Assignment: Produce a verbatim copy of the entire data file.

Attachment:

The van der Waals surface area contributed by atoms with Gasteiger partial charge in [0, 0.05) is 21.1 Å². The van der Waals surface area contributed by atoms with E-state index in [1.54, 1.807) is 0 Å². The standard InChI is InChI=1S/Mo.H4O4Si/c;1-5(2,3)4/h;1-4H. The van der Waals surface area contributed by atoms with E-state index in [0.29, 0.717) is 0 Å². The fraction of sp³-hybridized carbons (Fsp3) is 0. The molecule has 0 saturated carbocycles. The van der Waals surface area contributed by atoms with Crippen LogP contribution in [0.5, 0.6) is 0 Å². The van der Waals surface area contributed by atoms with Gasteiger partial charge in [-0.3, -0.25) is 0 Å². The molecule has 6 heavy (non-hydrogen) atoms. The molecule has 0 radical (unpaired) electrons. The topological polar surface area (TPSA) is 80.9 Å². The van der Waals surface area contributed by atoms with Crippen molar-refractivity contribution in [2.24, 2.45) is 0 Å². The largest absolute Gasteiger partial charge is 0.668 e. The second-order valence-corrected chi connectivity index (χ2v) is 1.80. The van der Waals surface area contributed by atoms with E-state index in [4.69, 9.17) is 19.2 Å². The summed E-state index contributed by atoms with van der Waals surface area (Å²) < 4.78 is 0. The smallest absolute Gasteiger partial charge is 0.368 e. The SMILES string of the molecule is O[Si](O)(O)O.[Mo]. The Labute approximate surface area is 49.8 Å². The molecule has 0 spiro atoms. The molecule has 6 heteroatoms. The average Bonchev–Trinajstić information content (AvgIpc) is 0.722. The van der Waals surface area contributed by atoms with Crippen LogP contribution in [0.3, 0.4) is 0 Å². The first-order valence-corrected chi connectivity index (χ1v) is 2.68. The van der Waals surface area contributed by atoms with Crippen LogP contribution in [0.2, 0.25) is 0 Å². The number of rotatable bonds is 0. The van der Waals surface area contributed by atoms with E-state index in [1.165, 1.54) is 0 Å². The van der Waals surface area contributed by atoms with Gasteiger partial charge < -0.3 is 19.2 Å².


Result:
The van der Waals surface area contributed by atoms with Gasteiger partial charge in [0, 0.05) is 21.1 Å². The van der Waals surface area contributed by atoms with E-state index in [1.54, 1.807) is 0 Å². The standard InChI is InChI=1S/Mo.H4O4Si/c;1-5(2,3)4/h;1-4H. The van der Waals surface area contributed by atoms with E-state index in [0.29, 0.717) is 0 Å². The fraction of sp³-hybridized carbons (Fsp3) is 0. The molecule has 0 saturated carbocycles. The van der Waals surface area contributed by atoms with Crippen LogP contribution in [0.5, 0.6) is 0 Å². The van der Waals surface area contributed by atoms with Gasteiger partial charge in [-0.3, -0.25) is 0 Å². The molecule has 6 heavy (non-hydrogen) atoms. The molecule has 0 radical (unpaired) electrons. The topological polar surface area (TPSA) is 80.9 Å². The van der Waals surface area contributed by atoms with Crippen molar-refractivity contribution in [2.24, 2.45) is 0 Å². The largest absolute Gasteiger partial charge is 0.668 e. The second-order valence-corrected chi connectivity index (χ2v) is 1.80. The van der Waals surface area contributed by atoms with E-state index in [4.69, 9.17) is 19.2 Å². The summed E-state index contributed by atoms with van der Waals surface area (Å²) < 4.78 is 0. The smallest absolute Gasteiger partial charge is 0.368 e. The SMILES string of the molecule is O[Si](O)(O)O.[Mo]. The Labute approximate surface area is 49.8 Å². The molecule has 0 spiro atoms. The molecule has 6 heteroatoms. The average Bonchev–Trinajstić information content (AvgIpc) is 0.722. The van der Waals surface area contributed by atoms with Crippen LogP contribution in [0.3, 0.4) is 0 Å². The first-order valence-corrected chi connectivity index (χ1v) is 2.68. The van der Waals surface area contributed by atoms with Crippen LogP contribution in [0.2, 0.25) is 0 Å². The number of rotatable bonds is 0. The van der Waals surface area contributed by atoms with E-state index in [1.165, 1.54) is 0 Å². The van der Waals surface area contributed by atoms with Gasteiger partial charge < -0.3 is 19.2 Å².